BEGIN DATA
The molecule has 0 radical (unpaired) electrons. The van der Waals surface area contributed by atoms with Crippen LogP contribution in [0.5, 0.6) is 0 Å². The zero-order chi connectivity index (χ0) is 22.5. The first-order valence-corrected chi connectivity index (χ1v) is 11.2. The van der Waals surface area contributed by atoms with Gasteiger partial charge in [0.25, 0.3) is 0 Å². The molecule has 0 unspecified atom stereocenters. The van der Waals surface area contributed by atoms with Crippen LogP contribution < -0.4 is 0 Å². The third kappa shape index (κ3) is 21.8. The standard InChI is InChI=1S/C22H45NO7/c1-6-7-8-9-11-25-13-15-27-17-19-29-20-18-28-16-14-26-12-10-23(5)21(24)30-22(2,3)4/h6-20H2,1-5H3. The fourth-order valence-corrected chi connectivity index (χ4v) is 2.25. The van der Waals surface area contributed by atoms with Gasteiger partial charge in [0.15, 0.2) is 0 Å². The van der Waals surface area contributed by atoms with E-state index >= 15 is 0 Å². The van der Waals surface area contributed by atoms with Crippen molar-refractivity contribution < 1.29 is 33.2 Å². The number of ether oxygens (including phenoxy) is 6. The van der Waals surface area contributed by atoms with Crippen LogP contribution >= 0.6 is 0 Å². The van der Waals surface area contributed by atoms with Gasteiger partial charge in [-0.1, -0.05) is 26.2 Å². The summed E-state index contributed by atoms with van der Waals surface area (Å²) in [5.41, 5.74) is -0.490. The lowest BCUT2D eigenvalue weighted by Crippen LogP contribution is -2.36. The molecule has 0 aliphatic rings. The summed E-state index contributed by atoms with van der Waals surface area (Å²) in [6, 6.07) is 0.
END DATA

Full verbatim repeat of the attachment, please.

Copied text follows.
The molecule has 0 radical (unpaired) electrons. The van der Waals surface area contributed by atoms with Crippen LogP contribution in [0.5, 0.6) is 0 Å². The zero-order chi connectivity index (χ0) is 22.5. The first-order valence-corrected chi connectivity index (χ1v) is 11.2. The van der Waals surface area contributed by atoms with Gasteiger partial charge in [0.25, 0.3) is 0 Å². The molecule has 0 unspecified atom stereocenters. The van der Waals surface area contributed by atoms with Crippen LogP contribution < -0.4 is 0 Å². The third kappa shape index (κ3) is 21.8. The standard InChI is InChI=1S/C22H45NO7/c1-6-7-8-9-11-25-13-15-27-17-19-29-20-18-28-16-14-26-12-10-23(5)21(24)30-22(2,3)4/h6-20H2,1-5H3. The fourth-order valence-corrected chi connectivity index (χ4v) is 2.25. The van der Waals surface area contributed by atoms with Gasteiger partial charge in [0.15, 0.2) is 0 Å². The van der Waals surface area contributed by atoms with E-state index >= 15 is 0 Å². The van der Waals surface area contributed by atoms with Crippen molar-refractivity contribution < 1.29 is 33.2 Å². The number of ether oxygens (including phenoxy) is 6. The van der Waals surface area contributed by atoms with Crippen LogP contribution >= 0.6 is 0 Å². The van der Waals surface area contributed by atoms with Gasteiger partial charge in [-0.1, -0.05) is 26.2 Å². The summed E-state index contributed by atoms with van der Waals surface area (Å²) in [5.41, 5.74) is -0.490. The lowest BCUT2D eigenvalue weighted by Crippen LogP contribution is -2.36. The molecule has 0 aliphatic rings. The summed E-state index contributed by atoms with van der Waals surface area (Å²) in [6, 6.07) is 0.